The God of Yes
The God of Yes
A number of people are either confused by the following statements or strongly disagree with them:
- “Come to Me, all who are weary and heavy laden, and I will give you rest. Take My yoke upon you and learn from Me, for I am gentle and humble in heart, and you will find rest for your soul. For My yoke is easy and My burden is light” (Matthew 11:28-30).
- “For this is the love of God, that we keep His commandments; and His commandments are not burdensome” (1 John 5:3).
In response to the above statements a good number of people in the world might object to the affirmation that Jesus’ yoke is light or that the commands in Scripture are not a burden. They might say something like, “Wait a minute, isn’t the Bible a book that is constantly telling us what we can’t do and thus limiting our freedom right and left?” Is the idea that the God revealed in the Bible is a God who issues far more negative commands than positive ones an accurate view of what the Bible teaches?
In the Garden
When God gave instructions to the original couple I find that He gave only one negative command (Genesis 2:17). Yet, I find that He gave many positive commands or freedoms: The freedom to procreate (1:28), to subdue the earth (1:28), to with one exception, liberally consume everything He had designed as food (2:16), and to cultivate and keep the garden (2:15). Even the commands to leave father and mother and cleave to a wife were privileges and openings for a freer and fuller life rather than what might restrict freedom.
The Ten Commandments
Included at least two positive commands, that is to honor father and mother (Exodus 20:12), and keep the Sabbath, which was a day of rest (20:9-11). In effect, God was saying, “I don’t want you working all the time”. Here is a timely example of how, when our perspective is off that we can end up viewing something that was supposed to be a great blessing as a burden. In the time of Amos, instead of appreciating this day of rest from a long work week, many Israelites could not wait until the Sabbath was over (Amos 8:5). So, take care, when you yield to sin you can even end up resenting and messing a really good thing. As far as the rest of the Ten Commandments, i.e., the prohibition against idolatry, murder, adultery, stealing, lying and coveting, those are attitudes and actions that any emotionally and mentally healthy individual would want to avoid. In fact, no normal person would ever want to live in a culture where such things are both common place and lawful.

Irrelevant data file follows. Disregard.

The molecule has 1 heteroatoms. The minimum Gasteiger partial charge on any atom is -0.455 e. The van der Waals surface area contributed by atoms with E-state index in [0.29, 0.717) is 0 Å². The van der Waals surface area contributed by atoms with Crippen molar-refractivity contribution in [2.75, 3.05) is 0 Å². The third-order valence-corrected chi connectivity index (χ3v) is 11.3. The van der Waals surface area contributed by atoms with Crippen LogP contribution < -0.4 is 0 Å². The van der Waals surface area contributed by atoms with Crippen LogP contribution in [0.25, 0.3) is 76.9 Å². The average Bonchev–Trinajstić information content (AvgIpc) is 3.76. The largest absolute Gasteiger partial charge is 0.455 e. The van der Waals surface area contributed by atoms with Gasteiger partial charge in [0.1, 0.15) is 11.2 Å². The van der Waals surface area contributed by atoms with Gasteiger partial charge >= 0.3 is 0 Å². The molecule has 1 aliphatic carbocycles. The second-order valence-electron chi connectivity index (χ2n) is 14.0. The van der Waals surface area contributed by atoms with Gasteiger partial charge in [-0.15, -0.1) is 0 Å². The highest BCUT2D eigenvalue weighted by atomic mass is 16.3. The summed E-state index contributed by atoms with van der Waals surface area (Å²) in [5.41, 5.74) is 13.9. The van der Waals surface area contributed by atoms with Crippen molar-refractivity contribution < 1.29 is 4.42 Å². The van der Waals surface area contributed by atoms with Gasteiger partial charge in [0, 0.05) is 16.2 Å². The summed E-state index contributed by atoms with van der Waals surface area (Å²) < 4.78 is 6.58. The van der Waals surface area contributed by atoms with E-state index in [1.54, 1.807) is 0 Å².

What is the Great Commandment?
When Jesus was confronted with the question, “What is the great commandment in the Law?”, He responded with two positive commands:
“You shall love the Lord your God with all your heart, and with all your soul, and with all your mind. This is the great and foremost commandment. The second is like it, ‘You shall love your neighbor as yourself’” (Matthew 22:37-39). Then He would add, “On these two commandments depend the whole Law and the Prophets” (22:40). In other words, every command, both positive or negative that God has ever given in the Old Testament fits into either a manifestation of a love for God or love for others, or both. Observe, that according to Jesus, a negative injunction such as, “Thou shalt not steal” is part of a positive command. If you really love others, you will not steal from them. Paul said it this way, “Love does not wrong to a neighbor; therefore love is the fulfillment of the law” (Romans 13:10).
The Good News/The Positives
Instead of being book of depressing or negative news, the Bible actually contains a lot of great news. For example:
You were not born a Sinner
Adam’s transgression in the Garden did not automatically taint or condemn you. His transgression brought sin into the world, but, whether or not you sin is your own choice (Romans 5:12). The only sins that can condemn you are the sins that you commit (Ephesians 2:1). Neither did any of the sins of your past ancestors or even the sins of your parents (Ezekiel 18:20). Rather, you were born into this world pure and innocent (1 Corinthians 14:20).